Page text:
Two weeks of flash cards, every day. I have 712 cards and have done 1723 reps.
I don't like the passive nature of flash cards. After running through 90 cards in 20 minutes, even having understood everything on the cards, I don't actually feel any farther along. There isn't the same sense of progress one gets with grammar study ("finishing the grammar exercises in chapter 4") or an actual course ("finished another week of Assimil"). I'm just reading the sentences and clicking 'next'. Afterwards, I find myself thinking "What did I actually just learn?" I'm memorizing content, but not in a way I feel will help me produce it.
With Assimil, I can run through the dialog in my head and feel that I've learned something. I know the meanings, understood the grammar, listened to the recordings, and could produce those sentences if needed. The flash cards, not so much.
That's why I find myself drawn to active grammar study as well as my desire to produce. If I can't produce it, I haven't learned it. Passive recognition of the language is not sufficient. There is simply not enough thinking involved.
An example. Lets say my brain translates the words and produces the sequence: "later I had monkey a banana eating watched." My brain assembles (and yours probably did too) into the English sentence "Afterwards I watched the monkey eating a banana." But being able to recognize the words and understand the sentence doesn't put me any closer to being able to produce it. Flash cards are just rote memorization, but the second the prompt is gone (the sentence in the screen) so is the knowledge.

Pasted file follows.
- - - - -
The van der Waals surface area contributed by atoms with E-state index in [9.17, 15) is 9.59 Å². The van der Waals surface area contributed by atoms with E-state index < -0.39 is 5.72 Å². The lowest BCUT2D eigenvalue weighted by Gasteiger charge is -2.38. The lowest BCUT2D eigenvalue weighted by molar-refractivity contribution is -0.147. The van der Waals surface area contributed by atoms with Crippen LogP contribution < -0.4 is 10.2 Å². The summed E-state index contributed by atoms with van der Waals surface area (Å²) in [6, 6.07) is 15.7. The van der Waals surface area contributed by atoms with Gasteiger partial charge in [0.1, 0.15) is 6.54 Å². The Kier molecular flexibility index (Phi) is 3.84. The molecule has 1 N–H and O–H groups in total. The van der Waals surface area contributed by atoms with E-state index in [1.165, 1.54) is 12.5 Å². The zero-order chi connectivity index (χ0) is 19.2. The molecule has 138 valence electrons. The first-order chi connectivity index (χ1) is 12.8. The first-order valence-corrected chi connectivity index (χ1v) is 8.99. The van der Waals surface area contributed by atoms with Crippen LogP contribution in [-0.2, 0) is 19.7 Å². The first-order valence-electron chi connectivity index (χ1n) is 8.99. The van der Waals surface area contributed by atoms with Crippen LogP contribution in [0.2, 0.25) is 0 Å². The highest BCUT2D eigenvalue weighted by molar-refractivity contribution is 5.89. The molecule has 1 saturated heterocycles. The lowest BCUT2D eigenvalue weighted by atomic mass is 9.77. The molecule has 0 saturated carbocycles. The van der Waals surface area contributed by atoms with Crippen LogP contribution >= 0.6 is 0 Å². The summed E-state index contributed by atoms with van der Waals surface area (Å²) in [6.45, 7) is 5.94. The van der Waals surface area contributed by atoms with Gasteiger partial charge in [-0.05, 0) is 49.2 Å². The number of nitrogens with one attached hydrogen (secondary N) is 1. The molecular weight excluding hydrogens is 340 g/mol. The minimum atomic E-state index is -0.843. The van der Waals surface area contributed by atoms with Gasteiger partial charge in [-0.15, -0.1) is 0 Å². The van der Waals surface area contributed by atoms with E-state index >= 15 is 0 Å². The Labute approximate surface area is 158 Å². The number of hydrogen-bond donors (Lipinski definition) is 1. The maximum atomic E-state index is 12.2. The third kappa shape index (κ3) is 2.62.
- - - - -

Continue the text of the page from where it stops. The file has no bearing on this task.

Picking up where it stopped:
This is probably my math background talking again, but for me is does not logically follow that "successful flash card run == learning." There are simply too many variables in play, too many other things that could happen that could cause the English sentence to pop into my head when I look at the Dutch one. Maybe I'm just guessing the meaning from keywords in the sentence? "Something something banana something something something watched." Ah, that must be the sentence about watching the monkey eating the banana. There are others, but this is a proof by contradiction so one is sufficient.
That being said, I'm still going to keep doing the flash cards. If nothing else, it's a way to get me to study sentences from my various input sources and look back at them occasionally.
One thing I have never taken advantage of with flash cards before is the different types of cards. When I briefly did flash cards for French last january, I found it was too easy to make bad flash cards. So, I'm a bit cautious of trying other types. My cards at the moment are Dutch->English sentence cards.
Another area of potential flash-card improvement is moving towards single-language cards, something both AJATT and Antimoon suggest. I don't know if converting all of my cards would be an effective use of my time, or if it only pays off later once your entire deck is done. Katz says he switched when he was somewhere between 500-1000 cards, which is about where I am.
I similarly haven't decided about using monolingual dictionaries. There are arguments both ways but I think I fall on the "bilingual-dictionary" side, at least for the moment.